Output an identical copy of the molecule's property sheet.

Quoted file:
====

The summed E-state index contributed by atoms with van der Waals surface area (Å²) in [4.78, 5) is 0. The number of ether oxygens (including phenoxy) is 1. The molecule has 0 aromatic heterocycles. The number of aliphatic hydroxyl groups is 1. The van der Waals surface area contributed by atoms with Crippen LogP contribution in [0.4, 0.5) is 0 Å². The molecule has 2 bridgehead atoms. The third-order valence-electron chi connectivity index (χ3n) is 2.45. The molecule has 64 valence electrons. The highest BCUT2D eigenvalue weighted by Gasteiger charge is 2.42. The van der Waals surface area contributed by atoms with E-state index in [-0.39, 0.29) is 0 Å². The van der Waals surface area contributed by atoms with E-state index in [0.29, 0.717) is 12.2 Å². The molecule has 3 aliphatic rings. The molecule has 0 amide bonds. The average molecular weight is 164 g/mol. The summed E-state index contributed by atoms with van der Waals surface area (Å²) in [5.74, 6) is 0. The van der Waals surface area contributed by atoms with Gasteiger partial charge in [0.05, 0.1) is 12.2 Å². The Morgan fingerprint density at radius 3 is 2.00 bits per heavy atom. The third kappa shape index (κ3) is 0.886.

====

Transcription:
The summed E-state index contributed by atoms with van der Waals surface area (Å²) in [4.78, 5) is 0. The number of ether oxygens (including phenoxy) is 1. The molecule has 0 aromatic heterocycles. The number of aliphatic hydroxyl groups is 1. The van der Waals surface area contributed by atoms with Crippen LogP contribution in [0.4, 0.5) is 0 Å². The molecule has 2 bridgehead atoms. The third-order valence-electron chi connectivity index (χ3n) is 2.45. The molecule has 64 valence electrons. The highest BCUT2D eigenvalue weighted by Gasteiger charge is 2.42. The van der Waals surface area contributed by atoms with E-state index in [-0.39, 0.29) is 0 Å². The van der Waals surface area contributed by atoms with E-state index in [0.29, 0.717) is 12.2 Å². The molecule has 3 aliphatic rings. The molecule has 0 amide bonds. The average molecular weight is 164 g/mol. The summed E-state index contributed by atoms with van der Waals surface area (Å²) in [5.74, 6) is 0. The van der Waals surface area contributed by atoms with Gasteiger partial charge in [0.05, 0.1) is 12.2 Å². The Morgan fingerprint density at radius 3 is 2.00 bits per heavy atom. The third kappa shape index (κ3) is 0.886.